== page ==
Pure Storage, which sold all-flash storage systems when it was a niche market, today rolled out a larger, faster...
FlashArray system with the intention of bringing its products into the mainstream.
Along with the Pure Storage FA 400 series storage controllers, the startup upgraded its Purity operating system and added a cloud support model.
The FlashArray upgrades come as large vendors IBM, EMC, NetApp, Hewlett-Packard and Hitachi Data Systems launch or prepare to launch all-flash arrays into a market that has been dominated by startups for two years.
The FA 400 is Pure's third-generation all-flash array. It includes dual eight-core Intel Corp. Sandy Bridge processors for twice the IOPS and twice the usable capacity of the Pure FA 300 series controllers, which were introduced in May 2012, said Matt Kixmoeller, Pure Storage's vice president of product marketing.
The FA 400 controllers deliver up to 400,000 IOPS and include up to 23 TB of raw flash capacity, compared to 200,000 IOPS and 11 TB of capacity provided by the FA 300. With Pure's inline deduplication, the vendor claims customers can get up to 100 TB of usable capacity from the FA 400.
Customers can also upgrade from an FA 300 controller to an FA 400 non-disruptively, Kixmoeller said. Pure does not disclose pricing, but Kixmoeller said the vendor tries to keep its systems to around $5 per usable gigabyte.
Pure Storage uses consumer-grade multi-level cell flash in its arrays from Samsung Electronics Co. Ltd., one of the startup's investors.
Pure's mantra is "flash for all," as it tries to convince customers that solid-state storage can be cheaper -- or at least no more expensive -- than spinning disk when you take power and cooling, management and performance into account. Pure positions its arrays as general-purpose enterprise storage systems that will eventually replace hard disk drives (HDDs) instead of niche solutions for applications with high-performance needs. The company is steadily adding enterprise-array features such as advanced snapshots and high availability.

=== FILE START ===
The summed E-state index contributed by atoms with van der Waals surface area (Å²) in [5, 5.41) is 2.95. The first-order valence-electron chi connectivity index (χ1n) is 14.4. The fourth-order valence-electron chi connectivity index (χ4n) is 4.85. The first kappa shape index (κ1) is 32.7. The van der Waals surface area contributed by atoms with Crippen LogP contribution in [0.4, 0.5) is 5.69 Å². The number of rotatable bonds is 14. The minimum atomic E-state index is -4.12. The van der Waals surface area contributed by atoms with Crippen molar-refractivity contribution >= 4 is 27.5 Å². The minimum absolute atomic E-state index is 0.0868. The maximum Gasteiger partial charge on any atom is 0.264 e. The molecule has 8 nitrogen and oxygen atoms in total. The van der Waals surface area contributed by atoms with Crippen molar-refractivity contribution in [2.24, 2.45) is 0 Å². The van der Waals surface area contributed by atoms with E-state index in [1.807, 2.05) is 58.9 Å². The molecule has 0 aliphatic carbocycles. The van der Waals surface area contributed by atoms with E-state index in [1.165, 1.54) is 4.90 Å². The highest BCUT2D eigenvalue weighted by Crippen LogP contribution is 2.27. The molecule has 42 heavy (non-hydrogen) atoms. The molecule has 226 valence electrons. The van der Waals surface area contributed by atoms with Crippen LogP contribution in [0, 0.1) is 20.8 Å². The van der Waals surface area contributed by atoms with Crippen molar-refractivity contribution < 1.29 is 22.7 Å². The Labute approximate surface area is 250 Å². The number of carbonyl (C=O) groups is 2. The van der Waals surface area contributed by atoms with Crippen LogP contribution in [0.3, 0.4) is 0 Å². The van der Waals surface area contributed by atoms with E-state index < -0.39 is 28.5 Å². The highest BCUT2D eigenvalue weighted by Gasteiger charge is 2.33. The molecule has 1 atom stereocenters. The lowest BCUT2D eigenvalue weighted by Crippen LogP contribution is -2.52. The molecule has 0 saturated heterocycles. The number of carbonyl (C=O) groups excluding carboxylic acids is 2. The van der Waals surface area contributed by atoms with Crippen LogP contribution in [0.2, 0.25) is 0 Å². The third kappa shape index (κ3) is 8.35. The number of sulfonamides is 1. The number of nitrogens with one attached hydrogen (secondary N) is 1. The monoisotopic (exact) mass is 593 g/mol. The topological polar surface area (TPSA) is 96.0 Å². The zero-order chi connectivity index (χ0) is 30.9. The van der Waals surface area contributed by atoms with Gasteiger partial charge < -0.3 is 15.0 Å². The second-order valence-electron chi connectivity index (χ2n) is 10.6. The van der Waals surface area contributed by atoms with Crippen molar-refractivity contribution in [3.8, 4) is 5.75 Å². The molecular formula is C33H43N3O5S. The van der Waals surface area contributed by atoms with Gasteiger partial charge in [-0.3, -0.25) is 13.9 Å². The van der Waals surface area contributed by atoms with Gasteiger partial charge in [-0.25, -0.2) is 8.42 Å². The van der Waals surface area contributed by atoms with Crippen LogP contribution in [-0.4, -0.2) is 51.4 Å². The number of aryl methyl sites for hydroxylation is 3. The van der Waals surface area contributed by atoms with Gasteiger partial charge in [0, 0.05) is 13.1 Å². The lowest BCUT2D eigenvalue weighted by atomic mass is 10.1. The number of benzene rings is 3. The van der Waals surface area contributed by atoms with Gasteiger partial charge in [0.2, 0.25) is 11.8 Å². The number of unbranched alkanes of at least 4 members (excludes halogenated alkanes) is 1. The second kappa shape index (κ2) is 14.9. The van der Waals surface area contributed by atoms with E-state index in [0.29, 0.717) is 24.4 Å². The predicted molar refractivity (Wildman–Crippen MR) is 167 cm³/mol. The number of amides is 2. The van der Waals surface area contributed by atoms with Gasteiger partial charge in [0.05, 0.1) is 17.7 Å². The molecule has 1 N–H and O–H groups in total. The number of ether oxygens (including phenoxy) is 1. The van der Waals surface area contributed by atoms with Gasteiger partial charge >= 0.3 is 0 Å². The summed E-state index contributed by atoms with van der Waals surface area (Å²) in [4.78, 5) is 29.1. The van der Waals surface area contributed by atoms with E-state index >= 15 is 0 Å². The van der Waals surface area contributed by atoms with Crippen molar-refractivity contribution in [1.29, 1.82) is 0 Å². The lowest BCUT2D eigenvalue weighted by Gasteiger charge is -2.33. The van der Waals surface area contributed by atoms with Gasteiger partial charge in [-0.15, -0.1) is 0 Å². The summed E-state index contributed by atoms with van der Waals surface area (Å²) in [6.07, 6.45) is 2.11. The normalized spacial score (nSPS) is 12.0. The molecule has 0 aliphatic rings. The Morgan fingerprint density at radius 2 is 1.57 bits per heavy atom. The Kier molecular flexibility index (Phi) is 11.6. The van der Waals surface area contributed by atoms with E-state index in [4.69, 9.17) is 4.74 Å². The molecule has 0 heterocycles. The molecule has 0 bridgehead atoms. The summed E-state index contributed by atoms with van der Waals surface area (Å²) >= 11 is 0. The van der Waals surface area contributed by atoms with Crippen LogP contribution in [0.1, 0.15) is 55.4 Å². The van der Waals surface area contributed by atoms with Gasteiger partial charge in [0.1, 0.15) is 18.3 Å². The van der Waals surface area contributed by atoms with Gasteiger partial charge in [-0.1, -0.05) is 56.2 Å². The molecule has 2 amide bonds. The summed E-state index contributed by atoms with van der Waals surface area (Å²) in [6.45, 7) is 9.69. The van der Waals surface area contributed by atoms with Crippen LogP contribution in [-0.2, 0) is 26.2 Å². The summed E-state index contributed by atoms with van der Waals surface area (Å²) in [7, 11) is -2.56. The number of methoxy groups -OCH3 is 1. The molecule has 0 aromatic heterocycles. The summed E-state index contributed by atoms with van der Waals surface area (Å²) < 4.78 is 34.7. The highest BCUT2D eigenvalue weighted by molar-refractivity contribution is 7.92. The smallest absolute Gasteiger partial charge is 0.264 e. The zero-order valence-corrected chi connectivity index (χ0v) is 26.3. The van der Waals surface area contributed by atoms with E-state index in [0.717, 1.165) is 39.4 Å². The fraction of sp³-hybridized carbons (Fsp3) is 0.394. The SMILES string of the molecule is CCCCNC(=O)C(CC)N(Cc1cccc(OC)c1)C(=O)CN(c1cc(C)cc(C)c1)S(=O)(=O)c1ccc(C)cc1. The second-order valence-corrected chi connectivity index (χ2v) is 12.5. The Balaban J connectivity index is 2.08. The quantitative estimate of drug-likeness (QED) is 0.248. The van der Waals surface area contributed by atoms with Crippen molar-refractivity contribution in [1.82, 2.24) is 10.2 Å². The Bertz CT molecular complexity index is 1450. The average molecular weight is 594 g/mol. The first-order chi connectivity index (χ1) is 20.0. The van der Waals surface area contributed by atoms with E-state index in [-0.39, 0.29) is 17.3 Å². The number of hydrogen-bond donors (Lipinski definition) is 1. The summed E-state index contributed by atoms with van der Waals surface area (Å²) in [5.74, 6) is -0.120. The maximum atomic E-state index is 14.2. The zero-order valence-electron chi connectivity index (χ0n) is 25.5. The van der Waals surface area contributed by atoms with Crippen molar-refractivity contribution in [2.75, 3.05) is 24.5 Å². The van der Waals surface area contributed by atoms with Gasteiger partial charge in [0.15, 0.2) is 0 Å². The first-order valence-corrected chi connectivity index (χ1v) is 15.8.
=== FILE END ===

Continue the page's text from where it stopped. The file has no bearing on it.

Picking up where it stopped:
"We see the industry moving from exotic deployments of flash for high-end databases to real broad deployments in everyday use cases," Kixmoeller said.
The Purity 3.0 operating system includes ZeroSnap Accelerated Virtual Machine (VM) Cloning and always-on 256-bit AES encryption.
Pure's ZeroSnap cloning uses VMware Inc.'s vStorage API for Array Integration Extended Copy technology to take metadata-only snapshots. Kixmoeller said the ZeroSnap technology can clone 1,000 40 GB VMware VMs in 33 minutes by offloading the snap process to the array.
Pure's CloudAssist support keeps FlashArrays connected through the cloud, and they call home every 30 seconds. The vendor monitors each array to perform capacity, performance and health diagnostics, and can send customers instant alerts when problems arise.
Dan Iacono, research director for IDC's storage systems practice, said Pure's experience in flash could help it compete as the larger vendors jump in.
"They're starting to mature and [they're] adding new features and getting faster," he said. "I think that's a key thing that we need to see in the market."
He said Pure can build on its early implementations to expand as customers become more comfortable with solid-state storage.
"The niche applications are what gets them in the door," he said. "And then [the customer] gets to play with it and that's where it begins to grow."
Other startups that compete with Pure Storage for general purpose use include Whiptail Technologies Inc., Violin Memory Inc. and Nimbus Data. Solid-state and HDD hybrid vendors such as Nimble Storage Inc. also compete with Pure Storage, mainly in VDI installations.